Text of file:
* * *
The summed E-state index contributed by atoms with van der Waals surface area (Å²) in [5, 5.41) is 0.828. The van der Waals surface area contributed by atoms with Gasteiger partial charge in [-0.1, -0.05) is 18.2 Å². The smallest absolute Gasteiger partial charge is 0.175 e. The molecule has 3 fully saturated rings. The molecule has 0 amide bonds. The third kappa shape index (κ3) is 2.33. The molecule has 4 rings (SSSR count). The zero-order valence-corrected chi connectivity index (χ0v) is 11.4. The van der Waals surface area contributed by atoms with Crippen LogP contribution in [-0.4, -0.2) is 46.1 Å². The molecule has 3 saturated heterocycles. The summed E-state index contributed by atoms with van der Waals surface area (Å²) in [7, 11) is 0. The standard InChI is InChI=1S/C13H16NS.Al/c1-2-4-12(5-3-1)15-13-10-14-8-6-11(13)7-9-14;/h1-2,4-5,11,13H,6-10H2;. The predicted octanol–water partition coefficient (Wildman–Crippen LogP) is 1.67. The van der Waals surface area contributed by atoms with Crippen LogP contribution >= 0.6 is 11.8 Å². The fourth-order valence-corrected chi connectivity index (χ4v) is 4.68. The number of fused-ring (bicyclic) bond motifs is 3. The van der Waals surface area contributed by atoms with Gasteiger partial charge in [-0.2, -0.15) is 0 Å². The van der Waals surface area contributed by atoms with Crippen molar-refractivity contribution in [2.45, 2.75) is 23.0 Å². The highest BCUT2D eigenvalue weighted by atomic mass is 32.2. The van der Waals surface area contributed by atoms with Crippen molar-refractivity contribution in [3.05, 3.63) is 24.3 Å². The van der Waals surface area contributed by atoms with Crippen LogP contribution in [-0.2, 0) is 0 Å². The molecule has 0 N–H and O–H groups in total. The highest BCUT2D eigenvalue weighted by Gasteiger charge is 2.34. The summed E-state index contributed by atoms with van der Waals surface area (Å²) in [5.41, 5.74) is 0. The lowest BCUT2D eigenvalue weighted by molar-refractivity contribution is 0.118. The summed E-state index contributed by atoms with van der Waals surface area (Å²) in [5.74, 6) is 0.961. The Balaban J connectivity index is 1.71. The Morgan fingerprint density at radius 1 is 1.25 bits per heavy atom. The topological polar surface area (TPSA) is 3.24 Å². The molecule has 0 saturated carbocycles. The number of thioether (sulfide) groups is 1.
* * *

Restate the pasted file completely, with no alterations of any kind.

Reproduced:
The summed E-state index contributed by atoms with van der Waals surface area (Å²) in [5, 5.41) is 0.828. The van der Waals surface area contributed by atoms with Gasteiger partial charge in [-0.1, -0.05) is 18.2 Å². The smallest absolute Gasteiger partial charge is 0.175 e. The molecule has 3 fully saturated rings. The molecule has 0 amide bonds. The third kappa shape index (κ3) is 2.33. The molecule has 4 rings (SSSR count). The zero-order valence-corrected chi connectivity index (χ0v) is 11.4. The van der Waals surface area contributed by atoms with Crippen LogP contribution in [-0.4, -0.2) is 46.1 Å². The molecule has 3 saturated heterocycles. The summed E-state index contributed by atoms with van der Waals surface area (Å²) in [7, 11) is 0. The standard InChI is InChI=1S/C13H16NS.Al/c1-2-4-12(5-3-1)15-13-10-14-8-6-11(13)7-9-14;/h1-2,4-5,11,13H,6-10H2;. The predicted octanol–water partition coefficient (Wildman–Crippen LogP) is 1.67. The van der Waals surface area contributed by atoms with Crippen LogP contribution >= 0.6 is 11.8 Å². The fourth-order valence-corrected chi connectivity index (χ4v) is 4.68. The number of fused-ring (bicyclic) bond motifs is 3. The van der Waals surface area contributed by atoms with Gasteiger partial charge in [-0.2, -0.15) is 0 Å². The van der Waals surface area contributed by atoms with Crippen molar-refractivity contribution in [2.45, 2.75) is 23.0 Å². The highest BCUT2D eigenvalue weighted by atomic mass is 32.2. The van der Waals surface area contributed by atoms with Crippen molar-refractivity contribution in [3.05, 3.63) is 24.3 Å². The van der Waals surface area contributed by atoms with Crippen LogP contribution in [-0.2, 0) is 0 Å². The molecule has 0 N–H and O–H groups in total. The highest BCUT2D eigenvalue weighted by Gasteiger charge is 2.34. The summed E-state index contributed by atoms with van der Waals surface area (Å²) in [5.41, 5.74) is 0. The lowest BCUT2D eigenvalue weighted by molar-refractivity contribution is 0.118. The summed E-state index contributed by atoms with van der Waals surface area (Å²) in [5.74, 6) is 0.961. The Balaban J connectivity index is 1.71. The Morgan fingerprint density at radius 1 is 1.25 bits per heavy atom. The topological polar surface area (TPSA) is 3.24 Å². The molecule has 0 saturated carbocycles. The number of thioether (sulfide) groups is 1.